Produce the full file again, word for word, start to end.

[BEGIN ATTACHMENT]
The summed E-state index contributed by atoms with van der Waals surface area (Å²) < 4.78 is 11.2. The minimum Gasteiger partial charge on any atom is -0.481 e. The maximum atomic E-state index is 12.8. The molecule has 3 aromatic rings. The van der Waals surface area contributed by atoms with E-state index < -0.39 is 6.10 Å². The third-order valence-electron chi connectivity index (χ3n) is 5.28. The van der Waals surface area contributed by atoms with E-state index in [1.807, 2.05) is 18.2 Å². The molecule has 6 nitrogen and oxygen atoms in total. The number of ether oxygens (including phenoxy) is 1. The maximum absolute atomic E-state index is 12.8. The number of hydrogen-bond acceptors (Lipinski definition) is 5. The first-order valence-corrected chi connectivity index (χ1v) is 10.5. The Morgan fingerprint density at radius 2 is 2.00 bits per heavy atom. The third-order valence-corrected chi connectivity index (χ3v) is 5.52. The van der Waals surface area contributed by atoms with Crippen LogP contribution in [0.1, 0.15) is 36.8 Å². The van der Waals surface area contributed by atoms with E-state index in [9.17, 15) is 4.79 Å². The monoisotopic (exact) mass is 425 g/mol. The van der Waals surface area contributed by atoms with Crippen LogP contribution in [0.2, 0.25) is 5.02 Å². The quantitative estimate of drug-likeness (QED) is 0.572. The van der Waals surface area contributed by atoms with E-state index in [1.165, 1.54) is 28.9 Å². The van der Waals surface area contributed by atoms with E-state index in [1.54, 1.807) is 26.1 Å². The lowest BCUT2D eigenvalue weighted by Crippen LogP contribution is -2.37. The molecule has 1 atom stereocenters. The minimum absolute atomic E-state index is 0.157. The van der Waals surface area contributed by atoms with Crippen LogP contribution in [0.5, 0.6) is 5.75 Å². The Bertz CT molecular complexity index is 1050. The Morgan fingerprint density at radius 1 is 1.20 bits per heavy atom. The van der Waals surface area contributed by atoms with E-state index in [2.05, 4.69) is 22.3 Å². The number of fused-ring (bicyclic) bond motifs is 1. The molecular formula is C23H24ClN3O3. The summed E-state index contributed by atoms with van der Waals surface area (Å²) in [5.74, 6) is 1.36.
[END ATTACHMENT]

The summed E-state index contributed by atoms with van der Waals surface area (Å²) < 4.78 is 11.2. The minimum Gasteiger partial charge on any atom is -0.481 e. The maximum atomic E-state index is 12.8. The molecule has 3 aromatic rings. The van der Waals surface area contributed by atoms with E-state index < -0.39 is 6.10 Å². The third-order valence-electron chi connectivity index (χ3n) is 5.28. The van der Waals surface area contributed by atoms with E-state index in [1.807, 2.05) is 18.2 Å². The molecule has 6 nitrogen and oxygen atoms in total. The number of ether oxygens (including phenoxy) is 1. The maximum absolute atomic E-state index is 12.8. The number of hydrogen-bond acceptors (Lipinski definition) is 5. The first-order valence-corrected chi connectivity index (χ1v) is 10.5. The Morgan fingerprint density at radius 2 is 2.00 bits per heavy atom. The third-order valence-corrected chi connectivity index (χ3v) is 5.52. The van der Waals surface area contributed by atoms with Crippen LogP contribution in [0.1, 0.15) is 36.8 Å². The van der Waals surface area contributed by atoms with E-state index in [9.17, 15) is 4.79 Å². The monoisotopic (exact) mass is 425 g/mol. The van der Waals surface area contributed by atoms with Crippen LogP contribution in [0.2, 0.25) is 5.02 Å². The quantitative estimate of drug-likeness (QED) is 0.572. The van der Waals surface area contributed by atoms with E-state index in [1.165, 1.54) is 28.9 Å². The van der Waals surface area contributed by atoms with E-state index in [1.54, 1.807) is 26.1 Å². The lowest BCUT2D eigenvalue weighted by Crippen LogP contribution is -2.37. The molecule has 1 atom stereocenters. The minimum absolute atomic E-state index is 0.157. The van der Waals surface area contributed by atoms with Crippen LogP contribution in [0.5, 0.6) is 5.75 Å². The Bertz CT molecular complexity index is 1050. The Morgan fingerprint density at radius 1 is 1.20 bits per heavy atom. The van der Waals surface area contributed by atoms with E-state index in [2.05, 4.69) is 22.3 Å². The number of fused-ring (bicyclic) bond motifs is 1. The molecular formula is C23H24ClN3O3. The summed E-state index contributed by atoms with van der Waals surface area (Å²) in [5.74, 6) is 1.36.